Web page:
Over the last week, there have been a few questions about community ministry and what it entails.
Community ministers are ordained Unitarian Universalist (UU) ministers who take our message and care beyond the walls of an individual church. Each community minister affiliates with a UU congregation.
There are many examples of community ministry. Rev. Barbara Molfese is now a retired community minister who has been affiliated with UU Church of Boulder (UUCB) for many years as she served our faith tradition as a chaplain. Rev. Amy Rowland is a community minister affiliated with UUCB as she serves as a professor and consultant. Rev. Susan Frederick-Gray is a community minister serving as the President of the Unitarian Universalist Association (UUA).
I am not changing careers; I will still be a Unitarian Universalist minister. I will affiliate with a UU congregation once I get established. Pete and I plan to stay in Boulder for the time being. As many of you know, our family members (all but one) are in Denver, so we may end up moving there.
I am not exactly sure what my future looks like. When I shared this uncertainty with my interfaith religious leader group, one of the ministers said, “Oh, you’re falling into the arms of mystery. That’s what mystics do!” That’s right. I am feeling Spirit’s call, and it certainly is mysterious and not always very comfortable, especially for a planner like me. “Falling into the arms of mystery” is the spiritual work I’m doing personally right now. However, here is what I do know.
Right now, my plans are to be self-employed and do what the UUA calls “innovative ministry”. Unitarian Universalists have always taken a creative approach to religion. Today that creativity is more important than ever as we adapt to the changes happening with religion in America. The key element for me is more time focused on direct ministry, and less time on administration. I can imagine an entrepreneurial ministry where I find people who would never set foot in a church. I see myself meeting with them one on one for spiritual counseling/direction. I can imagine speaking and writing and leading retreats. I can imagine lobbying at the capitol. I can imagine leading vigils and prayer before protests. I am forever committed to loving the hell out of this world, as our Universalist ancestors taught us to do.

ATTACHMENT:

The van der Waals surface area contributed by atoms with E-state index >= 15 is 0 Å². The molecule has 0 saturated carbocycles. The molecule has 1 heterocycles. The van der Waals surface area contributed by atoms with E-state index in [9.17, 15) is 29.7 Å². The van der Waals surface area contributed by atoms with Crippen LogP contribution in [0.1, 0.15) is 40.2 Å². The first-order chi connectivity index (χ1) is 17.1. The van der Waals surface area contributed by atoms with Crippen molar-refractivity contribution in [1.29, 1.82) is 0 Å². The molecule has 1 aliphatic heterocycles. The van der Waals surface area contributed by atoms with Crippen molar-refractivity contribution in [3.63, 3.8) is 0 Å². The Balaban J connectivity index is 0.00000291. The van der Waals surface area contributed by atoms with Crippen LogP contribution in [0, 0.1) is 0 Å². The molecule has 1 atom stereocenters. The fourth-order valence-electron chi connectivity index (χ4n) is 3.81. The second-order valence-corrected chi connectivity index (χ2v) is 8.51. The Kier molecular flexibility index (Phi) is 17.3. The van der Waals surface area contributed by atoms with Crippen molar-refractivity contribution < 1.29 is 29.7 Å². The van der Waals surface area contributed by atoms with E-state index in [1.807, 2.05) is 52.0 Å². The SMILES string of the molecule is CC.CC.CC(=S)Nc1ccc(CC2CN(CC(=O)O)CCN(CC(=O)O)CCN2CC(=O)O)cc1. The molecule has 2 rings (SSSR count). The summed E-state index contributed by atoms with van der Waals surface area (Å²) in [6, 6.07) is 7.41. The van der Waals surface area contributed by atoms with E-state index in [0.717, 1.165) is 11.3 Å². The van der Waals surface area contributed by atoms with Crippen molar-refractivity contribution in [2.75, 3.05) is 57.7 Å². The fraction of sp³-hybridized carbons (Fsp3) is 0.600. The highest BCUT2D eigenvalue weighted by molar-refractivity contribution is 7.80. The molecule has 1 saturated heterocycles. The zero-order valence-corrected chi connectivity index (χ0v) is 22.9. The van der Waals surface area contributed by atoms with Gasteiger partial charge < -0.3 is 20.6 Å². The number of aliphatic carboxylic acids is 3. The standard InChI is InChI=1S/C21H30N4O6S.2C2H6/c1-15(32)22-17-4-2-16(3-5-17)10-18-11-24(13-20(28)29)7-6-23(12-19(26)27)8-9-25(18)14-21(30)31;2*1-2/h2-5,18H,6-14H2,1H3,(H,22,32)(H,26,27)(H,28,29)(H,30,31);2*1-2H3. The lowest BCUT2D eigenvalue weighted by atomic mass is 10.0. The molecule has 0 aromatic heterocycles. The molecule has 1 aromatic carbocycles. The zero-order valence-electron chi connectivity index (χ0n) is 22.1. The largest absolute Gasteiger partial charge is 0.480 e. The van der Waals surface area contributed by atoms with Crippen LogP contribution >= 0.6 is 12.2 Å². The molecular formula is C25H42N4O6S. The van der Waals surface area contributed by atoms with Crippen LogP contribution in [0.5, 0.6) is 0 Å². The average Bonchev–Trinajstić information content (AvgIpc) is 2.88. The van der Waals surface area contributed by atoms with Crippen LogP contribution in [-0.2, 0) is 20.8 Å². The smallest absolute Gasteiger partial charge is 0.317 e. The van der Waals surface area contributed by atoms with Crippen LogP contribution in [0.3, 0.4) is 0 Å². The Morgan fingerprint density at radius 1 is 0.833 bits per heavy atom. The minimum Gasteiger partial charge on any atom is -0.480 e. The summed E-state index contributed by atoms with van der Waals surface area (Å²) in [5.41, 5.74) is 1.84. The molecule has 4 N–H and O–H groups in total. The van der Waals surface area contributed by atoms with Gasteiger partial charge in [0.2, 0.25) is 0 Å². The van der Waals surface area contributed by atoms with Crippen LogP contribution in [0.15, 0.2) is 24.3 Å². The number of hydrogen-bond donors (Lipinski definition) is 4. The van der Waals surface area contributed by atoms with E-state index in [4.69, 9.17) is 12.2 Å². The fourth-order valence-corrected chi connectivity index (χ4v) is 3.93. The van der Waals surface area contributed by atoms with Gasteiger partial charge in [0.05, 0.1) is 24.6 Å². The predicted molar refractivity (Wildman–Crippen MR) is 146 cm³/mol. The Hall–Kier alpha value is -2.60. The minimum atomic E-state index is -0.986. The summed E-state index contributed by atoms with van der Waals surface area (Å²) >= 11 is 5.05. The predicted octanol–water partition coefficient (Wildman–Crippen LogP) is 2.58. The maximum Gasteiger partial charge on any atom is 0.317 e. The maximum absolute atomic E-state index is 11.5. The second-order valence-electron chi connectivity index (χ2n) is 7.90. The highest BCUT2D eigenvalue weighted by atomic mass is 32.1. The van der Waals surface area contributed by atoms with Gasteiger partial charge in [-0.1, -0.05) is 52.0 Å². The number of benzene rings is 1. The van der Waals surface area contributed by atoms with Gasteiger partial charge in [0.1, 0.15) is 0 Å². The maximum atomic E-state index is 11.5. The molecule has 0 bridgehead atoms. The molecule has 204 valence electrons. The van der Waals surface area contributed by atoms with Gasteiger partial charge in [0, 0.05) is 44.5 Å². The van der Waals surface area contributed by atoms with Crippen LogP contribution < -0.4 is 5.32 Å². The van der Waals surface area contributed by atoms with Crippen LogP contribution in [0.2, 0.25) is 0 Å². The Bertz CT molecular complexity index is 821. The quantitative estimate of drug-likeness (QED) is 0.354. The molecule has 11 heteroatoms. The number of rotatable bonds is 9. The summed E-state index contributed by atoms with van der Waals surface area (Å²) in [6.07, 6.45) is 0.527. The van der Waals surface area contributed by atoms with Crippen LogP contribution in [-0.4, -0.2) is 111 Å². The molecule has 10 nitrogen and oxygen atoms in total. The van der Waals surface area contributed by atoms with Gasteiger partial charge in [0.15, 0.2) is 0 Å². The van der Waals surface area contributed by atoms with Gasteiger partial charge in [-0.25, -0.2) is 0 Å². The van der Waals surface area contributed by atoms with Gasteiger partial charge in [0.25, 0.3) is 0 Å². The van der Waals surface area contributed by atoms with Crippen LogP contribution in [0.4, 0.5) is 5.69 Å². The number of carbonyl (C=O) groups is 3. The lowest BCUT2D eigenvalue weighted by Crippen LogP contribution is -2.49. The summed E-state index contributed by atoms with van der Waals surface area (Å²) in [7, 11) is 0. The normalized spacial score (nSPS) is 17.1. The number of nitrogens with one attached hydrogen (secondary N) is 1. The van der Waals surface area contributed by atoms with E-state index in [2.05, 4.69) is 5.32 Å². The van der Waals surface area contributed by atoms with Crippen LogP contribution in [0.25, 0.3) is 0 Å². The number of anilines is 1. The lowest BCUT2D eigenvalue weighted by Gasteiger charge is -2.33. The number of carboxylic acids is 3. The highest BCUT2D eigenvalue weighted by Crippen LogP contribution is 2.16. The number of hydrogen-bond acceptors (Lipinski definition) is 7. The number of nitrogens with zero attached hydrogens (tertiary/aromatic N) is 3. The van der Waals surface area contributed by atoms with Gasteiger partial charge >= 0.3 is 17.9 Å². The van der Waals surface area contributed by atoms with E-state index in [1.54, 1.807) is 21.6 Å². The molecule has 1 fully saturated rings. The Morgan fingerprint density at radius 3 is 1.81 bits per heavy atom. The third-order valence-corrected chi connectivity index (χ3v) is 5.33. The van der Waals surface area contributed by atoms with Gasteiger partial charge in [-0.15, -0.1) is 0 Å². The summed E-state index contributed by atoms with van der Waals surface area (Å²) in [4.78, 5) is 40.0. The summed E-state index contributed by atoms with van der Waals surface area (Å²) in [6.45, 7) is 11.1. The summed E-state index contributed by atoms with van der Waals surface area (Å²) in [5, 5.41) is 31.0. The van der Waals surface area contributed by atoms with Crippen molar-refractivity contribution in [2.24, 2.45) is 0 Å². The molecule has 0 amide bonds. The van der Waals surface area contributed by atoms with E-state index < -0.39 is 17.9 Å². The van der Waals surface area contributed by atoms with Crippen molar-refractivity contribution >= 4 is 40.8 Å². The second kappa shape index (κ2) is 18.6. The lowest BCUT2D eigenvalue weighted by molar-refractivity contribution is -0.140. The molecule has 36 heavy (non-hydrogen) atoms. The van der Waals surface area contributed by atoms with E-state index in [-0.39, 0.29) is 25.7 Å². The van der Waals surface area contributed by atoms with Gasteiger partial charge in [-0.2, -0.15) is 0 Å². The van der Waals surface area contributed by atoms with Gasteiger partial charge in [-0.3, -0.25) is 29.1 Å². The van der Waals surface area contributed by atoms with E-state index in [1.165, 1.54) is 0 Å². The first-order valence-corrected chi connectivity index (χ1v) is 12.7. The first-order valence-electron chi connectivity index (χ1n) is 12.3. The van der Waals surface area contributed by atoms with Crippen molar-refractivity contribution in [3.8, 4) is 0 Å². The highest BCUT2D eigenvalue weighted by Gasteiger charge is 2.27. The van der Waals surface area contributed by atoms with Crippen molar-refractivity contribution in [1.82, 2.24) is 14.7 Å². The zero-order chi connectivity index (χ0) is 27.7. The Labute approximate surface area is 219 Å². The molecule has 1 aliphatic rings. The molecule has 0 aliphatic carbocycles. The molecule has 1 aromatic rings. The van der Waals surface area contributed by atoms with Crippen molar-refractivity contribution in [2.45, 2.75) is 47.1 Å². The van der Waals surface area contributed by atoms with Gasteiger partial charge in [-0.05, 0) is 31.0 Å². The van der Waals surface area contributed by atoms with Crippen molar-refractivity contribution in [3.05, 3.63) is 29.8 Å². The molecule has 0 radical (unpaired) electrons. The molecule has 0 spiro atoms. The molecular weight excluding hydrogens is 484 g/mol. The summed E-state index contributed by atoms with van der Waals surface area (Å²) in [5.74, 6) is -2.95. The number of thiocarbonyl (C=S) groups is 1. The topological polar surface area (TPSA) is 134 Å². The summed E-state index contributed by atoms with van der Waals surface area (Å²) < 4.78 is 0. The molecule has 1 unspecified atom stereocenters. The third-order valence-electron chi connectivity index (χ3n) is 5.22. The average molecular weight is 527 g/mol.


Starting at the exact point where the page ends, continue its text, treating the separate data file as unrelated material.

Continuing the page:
Watching you have that same commitment to courageous love is one of my great joys. The world needs more Unitarian Universalism!
PS – When I mention an article or book in a sermon, I link to it here: http://uuchurchofboulder.org/kellys-reading-list/. That way you can explore if you would like!